That said, a farming business? And you’re a girly-girl? You are brave for even considering that option!
To be a wise steward of your inheritance without becoming a frustrated business owner, think about these three steps:
1. Get some experience: Clearly you want to start a business. I’m not sure how you came up with the farming idea. From what you’ve shared with me it doesn’t seem like a natural fit, but only you know the answer. Before you start farming or any other business, write down a list of businesses you think you might be interested in. Research the market for those businesses and consider whether you want to start a business that will remain local or that has regional or global reach. Do you plan to live where you are now after graduation? In researching your business ideas, find out whether growth trends are flat or moving upward or downward. Using this information, narrow your list down to three businesses you might like to start and find internships in those areas. Commit to each internship for a minimum of three months. If you find you are really enjoying one of the internships, extend your time to six months so you can learn more.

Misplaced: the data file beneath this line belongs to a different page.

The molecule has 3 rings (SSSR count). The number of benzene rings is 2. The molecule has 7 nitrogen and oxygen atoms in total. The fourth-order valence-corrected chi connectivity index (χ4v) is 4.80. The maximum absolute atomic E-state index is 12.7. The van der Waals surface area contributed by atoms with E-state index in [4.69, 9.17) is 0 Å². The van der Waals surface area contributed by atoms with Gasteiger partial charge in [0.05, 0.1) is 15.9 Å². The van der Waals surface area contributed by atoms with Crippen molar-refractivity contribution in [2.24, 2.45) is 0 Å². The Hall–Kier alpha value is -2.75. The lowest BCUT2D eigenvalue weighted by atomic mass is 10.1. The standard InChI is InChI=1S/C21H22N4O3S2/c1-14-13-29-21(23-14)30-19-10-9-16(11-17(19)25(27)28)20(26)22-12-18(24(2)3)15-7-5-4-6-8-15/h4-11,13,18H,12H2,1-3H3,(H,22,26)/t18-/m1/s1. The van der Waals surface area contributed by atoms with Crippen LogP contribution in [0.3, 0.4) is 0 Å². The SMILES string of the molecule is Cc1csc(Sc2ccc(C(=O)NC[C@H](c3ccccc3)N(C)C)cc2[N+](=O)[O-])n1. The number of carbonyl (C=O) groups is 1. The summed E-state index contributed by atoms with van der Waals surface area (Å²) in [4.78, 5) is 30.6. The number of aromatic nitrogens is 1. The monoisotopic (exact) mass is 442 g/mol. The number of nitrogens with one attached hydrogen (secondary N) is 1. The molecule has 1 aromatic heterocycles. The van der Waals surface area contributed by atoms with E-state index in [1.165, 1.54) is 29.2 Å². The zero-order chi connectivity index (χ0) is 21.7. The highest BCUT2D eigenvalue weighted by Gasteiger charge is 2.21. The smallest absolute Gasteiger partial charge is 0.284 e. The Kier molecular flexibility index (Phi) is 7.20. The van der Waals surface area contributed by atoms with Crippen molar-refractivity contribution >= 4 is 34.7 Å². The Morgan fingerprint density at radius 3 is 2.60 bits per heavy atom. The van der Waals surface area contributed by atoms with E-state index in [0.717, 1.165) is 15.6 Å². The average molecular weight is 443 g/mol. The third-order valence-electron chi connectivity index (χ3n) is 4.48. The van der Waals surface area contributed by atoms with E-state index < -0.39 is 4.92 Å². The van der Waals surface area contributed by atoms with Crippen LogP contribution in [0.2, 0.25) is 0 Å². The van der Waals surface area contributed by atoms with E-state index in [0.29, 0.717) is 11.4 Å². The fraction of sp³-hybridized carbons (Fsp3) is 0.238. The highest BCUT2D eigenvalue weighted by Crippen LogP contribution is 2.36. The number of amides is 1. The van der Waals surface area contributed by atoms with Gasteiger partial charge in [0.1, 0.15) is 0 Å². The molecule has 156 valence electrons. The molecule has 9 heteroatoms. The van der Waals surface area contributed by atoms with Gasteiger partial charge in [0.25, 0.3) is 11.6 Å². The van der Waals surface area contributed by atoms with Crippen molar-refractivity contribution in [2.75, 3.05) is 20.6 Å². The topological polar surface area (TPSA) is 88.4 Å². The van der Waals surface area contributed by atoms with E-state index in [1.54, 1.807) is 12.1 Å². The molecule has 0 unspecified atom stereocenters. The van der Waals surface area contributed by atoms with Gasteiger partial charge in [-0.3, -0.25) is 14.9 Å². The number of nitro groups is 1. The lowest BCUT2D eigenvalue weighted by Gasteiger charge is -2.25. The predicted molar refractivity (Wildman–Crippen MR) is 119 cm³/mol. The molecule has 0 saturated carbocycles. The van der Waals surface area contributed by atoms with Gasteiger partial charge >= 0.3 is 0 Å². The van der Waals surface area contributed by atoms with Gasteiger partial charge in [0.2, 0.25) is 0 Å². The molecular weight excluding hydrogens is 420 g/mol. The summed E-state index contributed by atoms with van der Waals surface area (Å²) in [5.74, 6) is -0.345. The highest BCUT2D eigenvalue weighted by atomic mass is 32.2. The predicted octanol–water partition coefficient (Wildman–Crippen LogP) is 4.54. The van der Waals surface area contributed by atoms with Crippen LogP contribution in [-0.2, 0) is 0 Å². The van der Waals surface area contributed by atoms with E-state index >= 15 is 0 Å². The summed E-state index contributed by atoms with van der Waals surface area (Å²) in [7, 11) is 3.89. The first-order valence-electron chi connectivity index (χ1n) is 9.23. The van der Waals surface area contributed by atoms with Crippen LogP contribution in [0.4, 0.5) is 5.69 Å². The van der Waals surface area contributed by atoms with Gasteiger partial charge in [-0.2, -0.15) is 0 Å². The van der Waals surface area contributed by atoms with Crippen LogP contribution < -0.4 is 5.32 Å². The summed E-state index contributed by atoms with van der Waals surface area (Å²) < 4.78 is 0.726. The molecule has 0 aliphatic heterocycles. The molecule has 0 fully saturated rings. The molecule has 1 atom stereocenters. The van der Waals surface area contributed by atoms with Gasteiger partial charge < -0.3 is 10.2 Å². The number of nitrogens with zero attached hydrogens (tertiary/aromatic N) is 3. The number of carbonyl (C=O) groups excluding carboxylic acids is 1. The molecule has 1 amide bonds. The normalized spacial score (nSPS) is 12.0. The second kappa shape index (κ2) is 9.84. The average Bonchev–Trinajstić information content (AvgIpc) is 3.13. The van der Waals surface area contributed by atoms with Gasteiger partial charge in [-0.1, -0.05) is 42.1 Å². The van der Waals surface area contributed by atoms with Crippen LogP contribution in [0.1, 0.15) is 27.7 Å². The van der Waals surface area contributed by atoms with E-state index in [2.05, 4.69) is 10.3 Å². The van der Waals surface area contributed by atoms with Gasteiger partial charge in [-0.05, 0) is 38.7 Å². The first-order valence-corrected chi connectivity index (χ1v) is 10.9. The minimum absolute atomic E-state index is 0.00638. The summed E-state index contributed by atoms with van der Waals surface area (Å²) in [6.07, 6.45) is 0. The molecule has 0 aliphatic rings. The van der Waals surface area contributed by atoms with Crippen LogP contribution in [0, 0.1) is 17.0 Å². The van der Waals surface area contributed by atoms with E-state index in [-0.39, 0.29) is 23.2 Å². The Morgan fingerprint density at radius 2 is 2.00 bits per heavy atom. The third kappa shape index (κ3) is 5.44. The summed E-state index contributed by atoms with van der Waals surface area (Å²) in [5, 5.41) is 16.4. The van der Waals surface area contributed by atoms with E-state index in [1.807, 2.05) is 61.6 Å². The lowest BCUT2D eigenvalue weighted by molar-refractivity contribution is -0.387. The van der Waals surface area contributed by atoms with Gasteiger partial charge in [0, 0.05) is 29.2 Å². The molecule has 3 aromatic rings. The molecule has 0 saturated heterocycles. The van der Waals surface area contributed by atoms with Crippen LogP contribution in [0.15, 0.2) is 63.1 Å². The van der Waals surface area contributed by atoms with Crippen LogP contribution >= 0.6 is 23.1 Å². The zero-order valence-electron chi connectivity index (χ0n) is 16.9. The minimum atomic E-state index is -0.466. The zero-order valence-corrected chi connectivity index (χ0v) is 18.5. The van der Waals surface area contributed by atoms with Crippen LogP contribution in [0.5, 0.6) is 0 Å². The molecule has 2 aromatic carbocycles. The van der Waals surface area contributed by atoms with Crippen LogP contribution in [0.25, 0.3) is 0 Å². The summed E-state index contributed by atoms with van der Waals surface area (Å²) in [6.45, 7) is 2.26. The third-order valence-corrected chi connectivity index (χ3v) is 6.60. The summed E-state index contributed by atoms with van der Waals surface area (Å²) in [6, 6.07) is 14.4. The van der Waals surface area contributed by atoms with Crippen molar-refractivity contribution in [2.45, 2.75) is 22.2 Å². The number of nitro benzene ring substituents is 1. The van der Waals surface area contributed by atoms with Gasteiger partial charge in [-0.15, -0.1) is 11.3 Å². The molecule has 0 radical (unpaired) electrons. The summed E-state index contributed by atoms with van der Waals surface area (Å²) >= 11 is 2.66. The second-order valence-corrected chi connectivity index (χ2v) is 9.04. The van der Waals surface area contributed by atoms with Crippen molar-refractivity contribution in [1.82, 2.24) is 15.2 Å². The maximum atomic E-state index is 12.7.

2. Lease your land to someone else for another purpose until you figure out what you want to do: Perhaps one of the reasons you were eager to start farming is because you wanted to make good use of the land and generate income from it. You can still achieve that outcome. Earn income on the land by leasing it to someone else for farming or another purpose while you intern to decide what business you would like to pursue. Be sure to get an ironclad leasing contract in place. Know the eviction laws in advance just in case you have the unfortunate responsibility of removing and replacing a tenant who is not paying on time or at all. Also, charge the first month’s leasing fee up front.